Evidence of Dual Mechanisms of Glutathione Uptake in the Rodent Lens: A Novel Role for Vitreous Humor in Lens Glutathione Homeostasis
Characterization of lens GSH uptake from the anterior chamber. (A) Uptake buffer containing various concentrations of GSH-(glycine-13C2,15N) was heated to 37°C and injected into the anterior chambers of WT and LEGSKO mouse eyes after aqueous humor was removed. Lenses were taken for analysis after 30 minutes of incubation. Curves are best fits to the Michaelis-Menten equation. Both of the groups had approximately the same Vmax of 0.21 μM/min, but LEGSKO mice had a lower Km value of ∼50 μM compared to ∼250 μM for WT lenses. Values are means ± SEM; n = 4. (B) Uptake buffer containing 125 μM GSH-(glycine-13C2,15N) and 500 μM GSH, γ-EAG, γ-EAG or none of these was injected into the anterior chambers of WT mouse eyes after removal of the aqueous humor. Lenses were taken for analysis after 30 minutes of incubation. All three compounds significantly inhibited lens uptake of GSH-(glycine-13C2,15N) (∼75%; P < 0.005). There were no significant differences in degree of inhibition among the compounds. Values are means ± SD; n = 4. (C) Permeability of lens surfaces was tested by administering 100 μM lucifer yellow in uptake buffer to cultured lenses or injecting it into the anterior chambers of WT mouse eyes. Cultured lenses showed a significant increase in Pc (P < 0.05) compared to that in lenses treated with lucifer yellow only at the anterior surface. Values are means ± SD; n = 3.
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Related In: Results  -  Collection

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i1552-5783-57-8-3914-f04: Characterization of lens GSH uptake from the anterior chamber. (A) Uptake buffer containing various concentrations of GSH-(glycine-13C2,15N) was heated to 37°C and injected into the anterior chambers of WT and LEGSKO mouse eyes after aqueous humor was removed. Lenses were taken for analysis after 30 minutes of incubation. Curves are best fits to the Michaelis-Menten equation. Both of the groups had approximately the same Vmax of 0.21 μM/min, but LEGSKO mice had a lower Km value of ∼50 μM compared to ∼250 μM for WT lenses. Values are means ± SEM; n = 4. (B) Uptake buffer containing 125 μM GSH-(glycine-13C2,15N) and 500 μM GSH, γ-EAG, γ-EAG or none of these was injected into the anterior chambers of WT mouse eyes after removal of the aqueous humor. Lenses were taken for analysis after 30 minutes of incubation. All three compounds significantly inhibited lens uptake of GSH-(glycine-13C2,15N) (∼75%; P < 0.005). There were no significant differences in degree of inhibition among the compounds. Values are means ± SD; n = 4. (C) Permeability of lens surfaces was tested by administering 100 μM lucifer yellow in uptake buffer to cultured lenses or injecting it into the anterior chambers of WT mouse eyes. Cultured lenses showed a significant increase in Pc (P < 0.05) compared to that in lenses treated with lucifer yellow only at the anterior surface. Values are means ± SD; n = 3.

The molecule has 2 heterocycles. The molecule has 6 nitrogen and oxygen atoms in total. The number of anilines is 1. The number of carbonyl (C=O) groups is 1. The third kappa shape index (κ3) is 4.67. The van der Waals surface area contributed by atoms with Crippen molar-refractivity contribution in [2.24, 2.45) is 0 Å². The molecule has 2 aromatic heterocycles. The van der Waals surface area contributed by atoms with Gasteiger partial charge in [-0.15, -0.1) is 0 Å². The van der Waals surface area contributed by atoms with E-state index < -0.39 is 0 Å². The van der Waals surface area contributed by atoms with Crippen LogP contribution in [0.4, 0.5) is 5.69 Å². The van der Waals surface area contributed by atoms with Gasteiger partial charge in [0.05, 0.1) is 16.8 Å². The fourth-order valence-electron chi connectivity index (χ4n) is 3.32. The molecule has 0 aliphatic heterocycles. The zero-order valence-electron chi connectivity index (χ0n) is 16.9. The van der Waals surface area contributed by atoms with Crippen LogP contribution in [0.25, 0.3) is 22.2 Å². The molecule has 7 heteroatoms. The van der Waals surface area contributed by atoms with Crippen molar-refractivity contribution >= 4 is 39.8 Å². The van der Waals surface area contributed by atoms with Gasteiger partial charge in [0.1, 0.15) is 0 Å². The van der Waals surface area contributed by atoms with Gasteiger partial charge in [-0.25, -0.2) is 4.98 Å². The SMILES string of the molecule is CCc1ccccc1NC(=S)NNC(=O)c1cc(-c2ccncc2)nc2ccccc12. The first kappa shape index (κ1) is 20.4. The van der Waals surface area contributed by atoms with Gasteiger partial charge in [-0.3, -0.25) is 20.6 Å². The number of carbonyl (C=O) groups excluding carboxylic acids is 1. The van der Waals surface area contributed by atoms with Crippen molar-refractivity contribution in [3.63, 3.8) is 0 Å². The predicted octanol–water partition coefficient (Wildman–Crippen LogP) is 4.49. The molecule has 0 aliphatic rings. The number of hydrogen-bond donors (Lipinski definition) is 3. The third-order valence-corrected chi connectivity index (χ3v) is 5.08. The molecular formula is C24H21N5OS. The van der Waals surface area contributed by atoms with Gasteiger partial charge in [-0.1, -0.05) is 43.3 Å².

Mentions: Glutathione uptake at the anterior lens was characterized by replacing endogenous aqueous humor with uptake buffer containing various concentrations of GSH-(glycine-13C2,15N) (Fig. 4A). Anterior lens GSH uptake in both WT and LEGSKO appeared to be saturable and fit well to the Michaelis-Menten equation, with an apparent Vmax of ∼0.21 μM/min. LEGSKO lens uptake showed an enhanced affinity for GSH with an apparent Km of ∼50 μM compared to Km of ∼250 μM in WT.

View Article: PubMed Central - PubMed

ABSTRACT

Purpose: Lens glutathione synthesis knockout (LEGSKO) mouse lenses lack de novo glutathione (GSH) synthesis but still maintain &gt;1 mM GSH. We sought to determine the source of this residual GSH and the mechanism by which it accumulates in the lens.

Methods: Levels of GSH, glutathione disulfide (GSSG), and GSH-related compounds were measured in vitro and in vivo using isotope standards and liquid chromatography-tandem mass spectrometry (LC-MS/MS) analysis.

Results: Wild-type (WT) lenses could accumulate GSH from &gamma;-glutamylcysteine and glycine or from intact GSH, but LEGSKO lenses could only accumulate GSH from intact GSH, indicating that LEGSKO lens GSH content is not due to synthesis by a salvage pathway. Uptake of GSH in cultured lenses occurred at the same rate for LEGSKO and WT lenses, could not be inhibited, and occurred primarily through cortical fiber cells. In contrast, uptake of GSH from aqueous humor could be competitively inhibited and showed an enhanced Km in LEGSKO lenses. Mouse vitreous had &gt;1 mM GSH, whereas aqueous had &lt;20 &mu;M GSH. Testing physiologically relevant GSH concentrations for uptake in vivo, we found that both LEGSKO and WT lenses could obtain GSH from the vitreous but not from the aqueous. Vitreous rapidly accumulated GSH from the circulation, and depletion of circulating GSH reduced vitreous but not aqueous GSH.

Conclusions: The above data provide, for the first time, evidence for the existence of dual mechanisms of GSH uptake into the lens, one mechanism being a passive, high-flux transport through the vitreous exposed side of the lens versus an active, carrier-mediated uptake mechanism at the anterior of the lens.

No MeSH data available.


Related in: MedlinePlus